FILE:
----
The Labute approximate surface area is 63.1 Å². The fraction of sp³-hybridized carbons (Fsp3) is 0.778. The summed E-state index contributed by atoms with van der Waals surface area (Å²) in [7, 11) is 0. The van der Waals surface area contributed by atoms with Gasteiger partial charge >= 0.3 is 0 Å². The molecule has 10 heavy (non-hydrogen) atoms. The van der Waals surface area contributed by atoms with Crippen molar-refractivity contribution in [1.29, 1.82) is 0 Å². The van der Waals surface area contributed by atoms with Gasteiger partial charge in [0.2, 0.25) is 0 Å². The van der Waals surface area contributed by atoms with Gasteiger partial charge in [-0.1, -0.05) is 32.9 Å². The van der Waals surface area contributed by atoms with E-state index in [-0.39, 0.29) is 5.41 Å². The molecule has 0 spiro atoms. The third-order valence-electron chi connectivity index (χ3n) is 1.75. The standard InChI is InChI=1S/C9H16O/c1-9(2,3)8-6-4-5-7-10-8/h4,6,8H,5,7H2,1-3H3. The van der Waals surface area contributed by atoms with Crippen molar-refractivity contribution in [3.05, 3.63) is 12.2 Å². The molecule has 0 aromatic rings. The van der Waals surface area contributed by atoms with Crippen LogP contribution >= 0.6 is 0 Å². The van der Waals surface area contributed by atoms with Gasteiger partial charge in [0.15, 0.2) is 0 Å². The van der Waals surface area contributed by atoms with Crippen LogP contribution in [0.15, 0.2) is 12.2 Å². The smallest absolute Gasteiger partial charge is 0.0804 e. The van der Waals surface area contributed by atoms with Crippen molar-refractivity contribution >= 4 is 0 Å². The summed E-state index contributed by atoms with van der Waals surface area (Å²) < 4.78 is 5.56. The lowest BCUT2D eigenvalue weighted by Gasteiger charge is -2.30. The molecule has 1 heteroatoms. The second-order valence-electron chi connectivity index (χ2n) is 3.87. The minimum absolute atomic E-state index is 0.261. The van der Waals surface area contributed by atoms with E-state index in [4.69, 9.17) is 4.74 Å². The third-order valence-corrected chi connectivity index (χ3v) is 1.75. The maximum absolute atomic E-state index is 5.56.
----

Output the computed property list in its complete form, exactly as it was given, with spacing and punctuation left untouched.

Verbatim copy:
The Labute approximate surface area is 63.1 Å². The fraction of sp³-hybridized carbons (Fsp3) is 0.778. The summed E-state index contributed by atoms with van der Waals surface area (Å²) in [7, 11) is 0. The van der Waals surface area contributed by atoms with Gasteiger partial charge >= 0.3 is 0 Å². The molecule has 10 heavy (non-hydrogen) atoms. The van der Waals surface area contributed by atoms with Crippen molar-refractivity contribution in [1.29, 1.82) is 0 Å². The van der Waals surface area contributed by atoms with Gasteiger partial charge in [0.2, 0.25) is 0 Å². The van der Waals surface area contributed by atoms with Gasteiger partial charge in [-0.1, -0.05) is 32.9 Å². The van der Waals surface area contributed by atoms with E-state index in [-0.39, 0.29) is 5.41 Å². The molecule has 0 spiro atoms. The third-order valence-electron chi connectivity index (χ3n) is 1.75. The standard InChI is InChI=1S/C9H16O/c1-9(2,3)8-6-4-5-7-10-8/h4,6,8H,5,7H2,1-3H3. The van der Waals surface area contributed by atoms with Crippen molar-refractivity contribution in [3.05, 3.63) is 12.2 Å². The molecule has 0 aromatic rings. The van der Waals surface area contributed by atoms with Crippen LogP contribution >= 0.6 is 0 Å². The van der Waals surface area contributed by atoms with Gasteiger partial charge in [0.15, 0.2) is 0 Å². The van der Waals surface area contributed by atoms with Crippen LogP contribution in [0.15, 0.2) is 12.2 Å². The smallest absolute Gasteiger partial charge is 0.0804 e. The van der Waals surface area contributed by atoms with Crippen molar-refractivity contribution >= 4 is 0 Å². The summed E-state index contributed by atoms with van der Waals surface area (Å²) < 4.78 is 5.56. The lowest BCUT2D eigenvalue weighted by Gasteiger charge is -2.30. The molecule has 1 heteroatoms. The second-order valence-electron chi connectivity index (χ2n) is 3.87. The minimum absolute atomic E-state index is 0.261. The van der Waals surface area contributed by atoms with E-state index in [4.69, 9.17) is 4.74 Å². The third-order valence-corrected chi connectivity index (χ3v) is 1.75. The maximum absolute atomic E-state index is 5.56.